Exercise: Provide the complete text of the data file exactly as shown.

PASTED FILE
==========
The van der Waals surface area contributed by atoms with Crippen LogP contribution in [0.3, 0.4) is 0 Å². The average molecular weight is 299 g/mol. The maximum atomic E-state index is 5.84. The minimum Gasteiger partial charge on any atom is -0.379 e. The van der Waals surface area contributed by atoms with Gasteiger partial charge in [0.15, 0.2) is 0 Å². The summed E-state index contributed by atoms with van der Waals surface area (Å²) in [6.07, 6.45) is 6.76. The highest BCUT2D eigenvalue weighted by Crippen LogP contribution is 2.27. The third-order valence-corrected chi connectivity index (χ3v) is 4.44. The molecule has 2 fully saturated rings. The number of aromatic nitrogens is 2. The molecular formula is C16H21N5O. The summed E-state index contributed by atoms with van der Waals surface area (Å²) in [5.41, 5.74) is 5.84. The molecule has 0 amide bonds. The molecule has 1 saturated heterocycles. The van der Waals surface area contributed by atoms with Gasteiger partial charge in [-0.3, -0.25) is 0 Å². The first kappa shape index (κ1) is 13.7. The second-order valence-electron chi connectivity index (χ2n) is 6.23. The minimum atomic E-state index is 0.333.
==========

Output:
The van der Waals surface area contributed by atoms with Crippen LogP contribution in [0.3, 0.4) is 0 Å². The average molecular weight is 299 g/mol. The maximum atomic E-state index is 5.84. The minimum Gasteiger partial charge on any atom is -0.379 e. The van der Waals surface area contributed by atoms with Gasteiger partial charge in [0.15, 0.2) is 0 Å². The summed E-state index contributed by atoms with van der Waals surface area (Å²) in [6.07, 6.45) is 6.76. The highest BCUT2D eigenvalue weighted by Crippen LogP contribution is 2.27. The third-order valence-corrected chi connectivity index (χ3v) is 4.44. The molecule has 2 fully saturated rings. The number of aromatic nitrogens is 2. The molecular formula is C16H21N5O. The summed E-state index contributed by atoms with van der Waals surface area (Å²) in [5.41, 5.74) is 5.84. The molecule has 0 amide bonds. The molecule has 1 saturated heterocycles. The van der Waals surface area contributed by atoms with Gasteiger partial charge in [-0.3, -0.25) is 0 Å². The first kappa shape index (κ1) is 13.7. The second-order valence-electron chi connectivity index (χ2n) is 6.23. The minimum atomic E-state index is 0.333.